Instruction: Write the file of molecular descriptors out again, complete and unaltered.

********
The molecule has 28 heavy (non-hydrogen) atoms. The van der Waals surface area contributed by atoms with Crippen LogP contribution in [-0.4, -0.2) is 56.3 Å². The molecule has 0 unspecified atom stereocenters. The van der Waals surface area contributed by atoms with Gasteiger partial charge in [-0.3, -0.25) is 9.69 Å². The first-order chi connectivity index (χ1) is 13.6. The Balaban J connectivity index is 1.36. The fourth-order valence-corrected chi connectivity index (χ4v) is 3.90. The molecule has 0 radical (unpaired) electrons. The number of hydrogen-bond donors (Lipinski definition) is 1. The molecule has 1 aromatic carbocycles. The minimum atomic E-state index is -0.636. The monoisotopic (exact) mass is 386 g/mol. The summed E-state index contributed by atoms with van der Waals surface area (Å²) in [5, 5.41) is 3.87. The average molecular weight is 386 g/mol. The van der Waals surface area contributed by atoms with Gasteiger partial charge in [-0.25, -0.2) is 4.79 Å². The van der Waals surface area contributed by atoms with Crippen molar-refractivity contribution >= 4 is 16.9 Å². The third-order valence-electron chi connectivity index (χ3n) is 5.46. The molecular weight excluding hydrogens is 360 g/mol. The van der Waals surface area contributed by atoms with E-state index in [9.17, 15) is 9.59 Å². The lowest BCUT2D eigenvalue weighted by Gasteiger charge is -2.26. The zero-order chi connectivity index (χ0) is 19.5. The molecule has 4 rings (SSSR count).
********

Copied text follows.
The molecule has 28 heavy (non-hydrogen) atoms. The van der Waals surface area contributed by atoms with Crippen LogP contribution in [-0.4, -0.2) is 56.3 Å². The molecule has 0 unspecified atom stereocenters. The van der Waals surface area contributed by atoms with Gasteiger partial charge in [-0.3, -0.25) is 9.69 Å². The first-order chi connectivity index (χ1) is 13.6. The Balaban J connectivity index is 1.36. The fourth-order valence-corrected chi connectivity index (χ4v) is 3.90. The molecule has 0 radical (unpaired) electrons. The number of hydrogen-bond donors (Lipinski definition) is 1. The molecule has 1 aromatic carbocycles. The minimum atomic E-state index is -0.636. The monoisotopic (exact) mass is 386 g/mol. The summed E-state index contributed by atoms with van der Waals surface area (Å²) in [5, 5.41) is 3.87. The average molecular weight is 386 g/mol. The van der Waals surface area contributed by atoms with Gasteiger partial charge in [-0.25, -0.2) is 4.79 Å². The van der Waals surface area contributed by atoms with Crippen molar-refractivity contribution >= 4 is 16.9 Å². The third-order valence-electron chi connectivity index (χ3n) is 5.46. The molecular weight excluding hydrogens is 360 g/mol. The van der Waals surface area contributed by atoms with E-state index in [9.17, 15) is 9.59 Å². The lowest BCUT2D eigenvalue weighted by Gasteiger charge is -2.26. The zero-order chi connectivity index (χ0) is 19.5. The molecule has 4 rings (SSSR count).